The Games for Change Australia wrap up!

Executive Producer and Co-Lead Curator, Marigo Raftopoulos & Steffen P. Walz, Chair and Co-Lead Curator
Games for Change Australia / New Zealand (G4C ANZ), our newest international chapter, kicked off their first annual festival on November 15 and 16.

Attendees were greeted by the gorgeous and newly opened Design Hub at RMIT, Australia’s largest tertiary institution, which is located in the equally beautiful downtown area of Melbourne.

Hosted by RMIT, the license holders of the G4C ANZ brand, and The GEELab, this two day event partnered a smartly curated cast of speakers from game designers to gaming-centric lawyers, filmmakers, and educators with a host of play opportunities, which gave this down under version of the event a decidedly gameful twist.


Keynote speakers Keita Takahashi & Heather J. Kelley
The first day’s talks were highlighted by such notable names like Heather Kelley and her dynamic work with bringing artistic game design and interaction into public spaces, Jess McColluch’s dramatic performance as both herself and “Agent 55″, a character from the Chinese culture alternate reality game she was presenting, and Gabe Zichermann, one of gamification’s biggest proponents, closing the day with his direct wit and profanity-laden call to action to create real and relevant reasons to gamify environments for change.

The closing day was a mix of unique talks, such as the fitness-centric presentations exploring devices like the Joggobot, a flying drone that you chase to keep pace, and GoodGym, a social network that unites London’s runners with those who need able-bodied people for tasks. Although many would argue that the charming and insightful talk from game industry darling, Keita Takahashi from Katamari Damacy fame, was the high point of day two. A terrific version of his talk, including all his artwork, can be found here.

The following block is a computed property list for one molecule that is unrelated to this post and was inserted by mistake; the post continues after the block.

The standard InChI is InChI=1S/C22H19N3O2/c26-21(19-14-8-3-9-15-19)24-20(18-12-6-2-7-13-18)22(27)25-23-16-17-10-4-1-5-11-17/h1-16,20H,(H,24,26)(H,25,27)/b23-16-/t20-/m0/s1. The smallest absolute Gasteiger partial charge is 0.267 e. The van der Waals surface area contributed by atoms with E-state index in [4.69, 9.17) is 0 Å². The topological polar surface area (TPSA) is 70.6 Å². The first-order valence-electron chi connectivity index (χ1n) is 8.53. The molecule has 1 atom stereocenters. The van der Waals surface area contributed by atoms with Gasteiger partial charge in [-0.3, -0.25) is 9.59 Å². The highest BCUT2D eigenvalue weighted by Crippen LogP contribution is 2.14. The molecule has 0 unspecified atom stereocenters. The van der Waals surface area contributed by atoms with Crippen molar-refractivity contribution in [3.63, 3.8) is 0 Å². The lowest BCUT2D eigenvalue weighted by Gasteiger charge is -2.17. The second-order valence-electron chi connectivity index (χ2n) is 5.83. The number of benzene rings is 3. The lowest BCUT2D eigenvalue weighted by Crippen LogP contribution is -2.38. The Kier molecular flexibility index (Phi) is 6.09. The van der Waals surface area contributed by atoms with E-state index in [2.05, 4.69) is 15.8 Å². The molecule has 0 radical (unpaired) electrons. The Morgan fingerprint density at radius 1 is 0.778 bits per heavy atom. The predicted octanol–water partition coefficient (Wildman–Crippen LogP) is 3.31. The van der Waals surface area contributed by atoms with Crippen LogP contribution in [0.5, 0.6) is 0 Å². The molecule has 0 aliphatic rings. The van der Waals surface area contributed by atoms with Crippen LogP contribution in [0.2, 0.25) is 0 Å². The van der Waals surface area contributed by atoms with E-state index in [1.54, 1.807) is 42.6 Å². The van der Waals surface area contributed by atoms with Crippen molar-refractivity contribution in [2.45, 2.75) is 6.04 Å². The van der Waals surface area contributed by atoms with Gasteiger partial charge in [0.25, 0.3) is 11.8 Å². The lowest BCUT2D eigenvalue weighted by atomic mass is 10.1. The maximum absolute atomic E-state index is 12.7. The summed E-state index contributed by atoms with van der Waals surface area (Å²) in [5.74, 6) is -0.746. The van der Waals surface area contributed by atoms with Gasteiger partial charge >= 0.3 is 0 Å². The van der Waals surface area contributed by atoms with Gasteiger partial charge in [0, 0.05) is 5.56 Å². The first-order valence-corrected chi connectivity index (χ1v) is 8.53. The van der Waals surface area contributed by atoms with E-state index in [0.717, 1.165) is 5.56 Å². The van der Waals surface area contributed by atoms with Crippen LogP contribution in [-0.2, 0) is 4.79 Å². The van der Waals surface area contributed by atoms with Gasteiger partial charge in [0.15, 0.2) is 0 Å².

Punctuating this region’s unique take on games for social impact was a series of gameplay experiences that were peppered throughout the agenda. Between the talks and presentations and apart from the expected tea and snacks on offer, where invitations to enter into the massive and delightfully curated Game Arcade. And as attendees were greeted back to their seats, game master Stef Kuypers encouraged everyone to participate in games to loosen them up and interact with their neighbors, bringing a sense of unity through the use of simple and fun activities.

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Participants of one of the many play events at the Games for Change Festival Australia / New Zealand
In fact, a playful element was so much a part of the event, that attendees themselves were creating their own games to play with newly formed friends and unsuspecting attendees alike (one even gained its own Twitter account which was made during the Festival, @thespoongame).

The diverse set of speakers and playful tone of the first ever Games for Change Australia / New Zealand Festival was a fresh and inspiring experience. We’ll be sure to bring what we’ve learned to the 10th Annual Games for Change Festival in New York City in June 2013.

Congratulations to everyone who made the @G4C_ANZ Festival a massive success. We were thrilled to see the lively discussion on the #G4C_ANZ hashtag and we can’t wait to see what the Melbourne-based team comes up with next year.

You can learn more about the Games for Change Australia / New Zealand chapter on their official website.

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